Juan Gris: The Third Cubist
Incorporating newsprint and advertisements into his work and refining the cubist vocabulary into his own instantly recognizable visual language, the Spanish painter, and illustrator, Juan Gris, is celebrated as “the third cubist”, who built upon the foundations early Cubism and steered the movement in new directions.
Born Jose Victoriano (Carmelo Carlos) Gonzalez-Perez in Madrid on March 23, 1887. Gris studied mechanical drawing at the Escuela de Artes y Manufacturas in Madrid from 1902 to 1904. During this time, he contributed to local periodicals. From 1904 to 1905, he studied painting with the academic artist Jose Maria Carbonero. In 1906, he moves to Paris, where he lived for the most of the remainder of his life.
During his early years in Paris, he worked as an illustrator and satirical cartoonist for a variety of magazines and periodicals. He settled in the Montmartre artist commune Bateau Lavoir, where he met Picasso, Braque, Matisse, and the American writer Gertrude Stein, who would become a lifelong admirer and collector of his work. Gris began to paint seriously in 1910 and by 1912 he had developed a personal Cubist style.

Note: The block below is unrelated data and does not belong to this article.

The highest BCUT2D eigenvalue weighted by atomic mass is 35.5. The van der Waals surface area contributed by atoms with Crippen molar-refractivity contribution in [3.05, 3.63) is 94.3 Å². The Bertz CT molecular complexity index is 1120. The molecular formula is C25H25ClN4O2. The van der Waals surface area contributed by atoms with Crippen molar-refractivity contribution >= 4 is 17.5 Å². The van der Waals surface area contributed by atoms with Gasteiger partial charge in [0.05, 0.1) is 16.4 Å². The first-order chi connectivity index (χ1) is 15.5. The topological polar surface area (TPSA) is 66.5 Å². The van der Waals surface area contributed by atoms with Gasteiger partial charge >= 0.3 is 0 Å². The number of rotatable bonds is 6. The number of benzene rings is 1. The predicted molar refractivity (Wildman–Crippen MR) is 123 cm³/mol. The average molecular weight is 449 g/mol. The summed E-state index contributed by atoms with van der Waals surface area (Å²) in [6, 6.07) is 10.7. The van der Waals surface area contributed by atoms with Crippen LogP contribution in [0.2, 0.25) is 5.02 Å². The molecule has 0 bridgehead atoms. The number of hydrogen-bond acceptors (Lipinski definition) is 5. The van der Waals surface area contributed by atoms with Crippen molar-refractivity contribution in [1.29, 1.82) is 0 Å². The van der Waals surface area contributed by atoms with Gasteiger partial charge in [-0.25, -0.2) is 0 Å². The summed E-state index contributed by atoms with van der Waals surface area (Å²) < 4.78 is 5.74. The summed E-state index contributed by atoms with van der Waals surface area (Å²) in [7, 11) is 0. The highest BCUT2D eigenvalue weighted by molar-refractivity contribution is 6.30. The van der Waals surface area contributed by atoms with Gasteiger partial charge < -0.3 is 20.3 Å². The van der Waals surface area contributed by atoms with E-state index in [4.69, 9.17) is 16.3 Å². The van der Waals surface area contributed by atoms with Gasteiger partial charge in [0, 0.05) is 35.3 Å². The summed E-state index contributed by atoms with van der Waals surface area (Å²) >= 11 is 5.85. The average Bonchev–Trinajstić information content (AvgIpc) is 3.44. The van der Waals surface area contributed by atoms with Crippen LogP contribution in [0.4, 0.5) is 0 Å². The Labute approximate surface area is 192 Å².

Gris exhibited for the first time in 1912 at the Salon des Independents in Paris, Galeries Dalmau in Barcelona, Der Sturm gallery in Berlin, the Salon de la Societe Normande de Peinture Moderne in Rouen, and the Salon de la Section d’Or in Paris. That same year, D.H. Kahnweiler signed him to a contract that gave Kahnweiler exclusive rights to the artist’s work.
In 1914, Gris became a good friend of Henri Matisse and over the next several years formed closed relationships with Jacques Lipchitz and Jean Metzinger. After Kahnweiler fled Paris at the outbreak of World War I, Gris signed a contract with Leonce Rosenberg in 1916. His first major solo show was held at Rosenberg’s Galerie l’Effort Moderne in Paris in 1919. The following year Kahnweiler returned and once again became Gris’s dealer.
In 1922, Gris first designed ballet sets and costumes for Sergei Diaghilev. Gris articulated most of his aesthetic theories during 1924 and 1925. He delivered his definitive lecture, “Des possibilities de la Peinture”, at the Sorbonne in 1924. Major Gris exhibitions took place at the Galerie Simon in Paris and the Galerie Flechtheim in Berlin in 1923 and at the Galerie Flechtheim in Dusseldorf in 1925.
As his health declined, Juan Gris made frequent visits to the south of France. He died in Boulogne-sur-Seine on May 11, 1927.